You Got It All

Saturday morning and I literally just rolled out of bed. I cannot remember the last time I slept this late, but rather than worrying about it, I’m just going to go ahead and embrace it. I have to run make groceries today before the LSU game, but it’s at two thirty so there’s still plenty of time for me to get caffeinated, woken up, and maybe even do some cleaning around the house before the Tigers take on Mississippi State.

Last night Paul and I continued watching a show on Hulu from some true crime channel. The series is called The 1990’s: The Deadliest Decade, or something like that; last night we watched two more episodes (we’d watched the first episode, about a murder in Houston, Thursday night). Last night’s episodes were about the torture/murder of a twelve year old girl in Indiana–very grisly–and the second episode was the Club Kid Murder, which I already knew the story of–Michael Alig, the Limelight Club in New York, and the murder of drug dealer Angel; there was a book I’d read called Disco Bloodbath, written by an accessory after the fact who got immunity for testifying, and it was later made into a film, Party Monster, which starred Macauley Culkin. I’ve resisted the allure of true crime for the most part–don’t get me wrong, I do love it, it’s just that since I started writing crime fiction I’ve worried that reading a true crime novel would inspire me to fictionalize the story (“ripped from the headlines!”), and for some reason that felt like cheating in some way to me. But over the years I’ve found that a lot of crime writers draw inspiration from actual true crimes…and yet I’ve continued to avoid it. (I used to love A&E’s show City Confidential, which was amazing)

And being inspired by reading Ethan Brown’s book Murder in the Bayou (as well as by the Showtime docuseries based on the book) kind of proves my point, doesn’t it?

Then again, Garden District Gothic was my own take on the Jon-Benet Ramsey case, wasn’t it, only twenty or so years later?

And of course, this whole situation with the Hard Rock Hotel collapse last weekend has my brain working feverishly to spin a plot around it. I already have introduced a shady developer into my alternate New Orleans universe, in Royal Street Reveillon, none other than Sam Dreher. Maybe the collapsing hotel can be the basis for French Quarter Flambeaux, one of the many Scotty titles I came up with recently.

What I really need to be doing is working on Bury Me in Shadows, but I suspect my fevered brain is going to continue to jump around today. I always keep my journal and a pen handy when I’m watching an LSU game, so hopefully after I get the cleaning done and the groceries made and start the grill–we always “tailgate” at home for LSU games; burgers and hot dogs–I’ll be able to work some more on Bury Me in Shadows during and after the game. I don’t know what other games there are today–I’m beginning to care less and less about watching games all day on Saturdays these days–and so it’s entirely possible this will work, you know?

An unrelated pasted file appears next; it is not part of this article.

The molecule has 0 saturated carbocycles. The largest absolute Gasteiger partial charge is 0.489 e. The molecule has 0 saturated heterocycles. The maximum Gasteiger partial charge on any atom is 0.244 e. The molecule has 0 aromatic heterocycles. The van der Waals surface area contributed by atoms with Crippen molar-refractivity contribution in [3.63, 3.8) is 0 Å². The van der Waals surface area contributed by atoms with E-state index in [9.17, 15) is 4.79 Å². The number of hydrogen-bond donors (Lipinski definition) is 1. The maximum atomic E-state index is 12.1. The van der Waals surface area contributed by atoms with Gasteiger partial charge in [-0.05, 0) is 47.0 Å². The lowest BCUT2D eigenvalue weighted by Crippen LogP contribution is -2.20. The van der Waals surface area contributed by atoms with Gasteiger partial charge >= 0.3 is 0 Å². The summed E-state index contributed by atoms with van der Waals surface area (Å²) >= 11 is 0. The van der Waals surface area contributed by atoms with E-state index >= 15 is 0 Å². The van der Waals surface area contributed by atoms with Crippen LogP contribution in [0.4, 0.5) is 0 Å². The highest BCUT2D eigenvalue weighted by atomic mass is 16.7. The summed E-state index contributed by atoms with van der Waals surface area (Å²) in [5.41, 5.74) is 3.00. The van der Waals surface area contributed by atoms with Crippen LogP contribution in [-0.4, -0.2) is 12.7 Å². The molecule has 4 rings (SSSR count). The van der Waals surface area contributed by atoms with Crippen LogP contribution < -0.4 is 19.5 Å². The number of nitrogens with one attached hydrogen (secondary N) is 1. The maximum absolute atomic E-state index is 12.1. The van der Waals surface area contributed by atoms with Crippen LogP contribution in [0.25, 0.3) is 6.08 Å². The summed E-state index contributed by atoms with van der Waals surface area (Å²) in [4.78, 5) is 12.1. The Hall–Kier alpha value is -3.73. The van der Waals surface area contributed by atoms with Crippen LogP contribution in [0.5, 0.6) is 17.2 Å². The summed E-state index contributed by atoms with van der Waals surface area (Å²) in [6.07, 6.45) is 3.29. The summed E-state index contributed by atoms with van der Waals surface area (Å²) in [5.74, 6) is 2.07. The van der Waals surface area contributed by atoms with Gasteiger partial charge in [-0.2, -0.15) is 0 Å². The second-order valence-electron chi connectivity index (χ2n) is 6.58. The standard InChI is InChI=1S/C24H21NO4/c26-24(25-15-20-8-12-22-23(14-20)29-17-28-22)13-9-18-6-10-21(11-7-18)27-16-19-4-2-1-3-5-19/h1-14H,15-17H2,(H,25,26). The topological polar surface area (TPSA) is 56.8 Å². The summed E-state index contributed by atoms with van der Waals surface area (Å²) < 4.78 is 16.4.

But as always, the Lost Apartment is a mess. There’s a load of dishes in the dishwasher to be unloaded, and a sink full of dirty dishes from last night’s ravioli to clean. There’s laundry in the dryer to be folded, and I really should wash the couch blankets today as part of the general clean-up of the living room. The Saints game tomorrow isn’t until 3:25, which also gives me the entire morning to clean and write and organize. I have an article for Sisters to finish writing, and various other things on my to-do list that definitely need to get done before I head back to work on Monday.

And my throat is still sore.

I also have a lot of computer files to clean up and organize.

It never really ends, does it?

I also want to spend some time curled up with Certain Dark Things today.

And on that note, tis back to ye old spice mines with me. Have a lovely Saturday, all.

1376529_744360698923581_810212402_n

People Everyday

Hulu is streaming a two-part true crime documentary about a string of unsolved murders of women in Jefferson Davis Parish, Murder in the Bayou. I have a copy of Ethan Brown’s book of the same title, released a few years ago, but haven’t read it yet (instead, it’s sits on a shelf in the mini-bookcase to the right of my desk, where I also keep other nonfiction–histories, true crime, cultural studies–about both New Orleans and Louisiana; books which I delve into periodically in order to come up with ideas for stories (novels and short stories and novellas, etc.), or background for the same. (One of the many reasons I laugh when people refer to me as ‘a New Orleans expert’ is because I am everything but an expert on the city; there are literally hundreds of volumes of reference books information about New Orleans I’ve not read and know nothing about)  Mr. Brown came to the Tennessee Williams Festival a few years ago, but I didn’t get to meet him or see any of his panels, but I did pick up his book that weekend.

So, you can imagine my surprise the other night when I opened the Hulu app on my television (ten years ago that sentence would have been as unintelligible to me as Latin) and I saw it listed as a show I might be interested in. “Huh,” I thought, clicking on it, “I wonder if this is the same story as the book I’ve not read?”

Sure enough, it was.